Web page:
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Identity Maps

Monday, December 8, 2008

There are a couple of important patterns in play when you use a persistence framework. These patterns have been around for quite some time but are relatively new to .NET developers who are jumping into LINQ to SQL and the ADO.NET Entity Framework.

The first of these patterns is the Identity Map pattern. There are various aliases for this pattern. Some frameworks call it the “identity cache” while others have an “entity uniqueing” implementation. Using examples as tests, we can describe its behavior with a passing test (the code is written with the Entity Framework, but you could substitute a LINQ to SQL DataContext (or an LLBLGen Context, or an NHibernate Session) and observe the same behavior – the point being that identity maps can be found in almost every framework for persisting objects).

public void Context_Implements_An_Identity_Map()
    var context = new MovieReviewsContext();

    var movie1 = context.Movies.Where(m => m.ID == 100).First();
    var movie2 = context.Movies.Where(m => m.ID == 100).First();

    var movie3 = context.Movies.Where(m => m.ID > 98 && m.ID < 105)
                               .ToList()  // bring them all into memory

    Assert.IsTrue(Object.ReferenceEquals(movie1, movie2));
    Assert.IsTrue(Object.ReferenceEquals(movie1, movie3));

The test will execute three queries against the database. All three queries will retrieve the movie record with an ID of 100, with the last query also pulling some additional records. No matter how many times we query the database, even using different queries, exactly ONE object represents the movie with an ID of 100. The context uses an identity map to track the entities it creates. The mapping information we provide to the framework allows the context to know which property uniquely identifies each entity (the integer ID property in the case of a a Movie).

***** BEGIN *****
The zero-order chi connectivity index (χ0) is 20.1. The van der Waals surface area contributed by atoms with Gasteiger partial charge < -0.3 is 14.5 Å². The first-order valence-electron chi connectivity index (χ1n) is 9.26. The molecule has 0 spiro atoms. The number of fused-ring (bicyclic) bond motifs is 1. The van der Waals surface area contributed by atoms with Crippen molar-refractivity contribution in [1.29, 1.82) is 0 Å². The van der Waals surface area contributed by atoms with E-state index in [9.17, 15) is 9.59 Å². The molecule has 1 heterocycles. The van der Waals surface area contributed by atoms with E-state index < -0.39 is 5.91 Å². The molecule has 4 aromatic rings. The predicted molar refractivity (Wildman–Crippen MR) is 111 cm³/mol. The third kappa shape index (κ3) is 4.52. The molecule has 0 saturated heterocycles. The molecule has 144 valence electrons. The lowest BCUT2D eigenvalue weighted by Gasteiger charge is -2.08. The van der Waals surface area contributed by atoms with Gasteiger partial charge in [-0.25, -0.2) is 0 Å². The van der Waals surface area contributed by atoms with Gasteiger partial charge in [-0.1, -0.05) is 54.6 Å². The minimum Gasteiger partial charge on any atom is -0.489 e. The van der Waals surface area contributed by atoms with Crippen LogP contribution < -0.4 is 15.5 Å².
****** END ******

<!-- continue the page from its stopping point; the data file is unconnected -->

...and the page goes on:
You can think of the identity map as a Dictionary<int, Movie>. Each time the context sees a resultset from the database, it checks the dictionary to see if it already created an entity for the data. If so, it just returns a reference to the entity it already created. This is different than the behavior of ADO.NET DataSets, where you can issues three queries for Movie.ID == 100 and get back three distinct DataRows. Also, its important to know that each DataContext/ObjectContext in LINQ to SQL/Entity Framework maintains its own identity map.

public void Each_Context_Has_Distinct_Identity_Map()
    var context1 = new MovieReviewsContext();
    var context2 = new MovieReviewsContext();

    var movie1 = context1.Movies.Where(m => m.ID == 100).First();
    var movie2 = context2.Movies.Where(m => m.ID == 100).First();

    Assert.IsFalse(Object.ReferenceEquals(movie1, movie2));

Why Is This Important?

Some people I’ve talked to don’t like the behavior of the identity map, or are surprised by the behavior. But, imagine if we could create two objects from the same context and both objects represent the movie with an ID of 100 – and then we start making changes to those objects.  Which object should “win” when we save changes to the database? This is the scenario Fowler analogizes in his definition of the identity map pattern.

An old proverb says that a man with two watches never knows what time it is. If two watches are confusing, you can get in an even bigger mess with loading objects from a database. If you aren't careful you can load the data from the same database record into two different objects. Then, when you update them both you'll have an interesting time writing the changes out to the database correctly.

Identity maps enforce object identity in memory in much the same way that a database enforces row identity in a database table using a primary key value.

Not every application needs the safety net afforded by an identity map implementation, but, when one is in place you  need to be aware of its ramifications. We’ll cover these in a future post on another important pattern – the Unit of Work.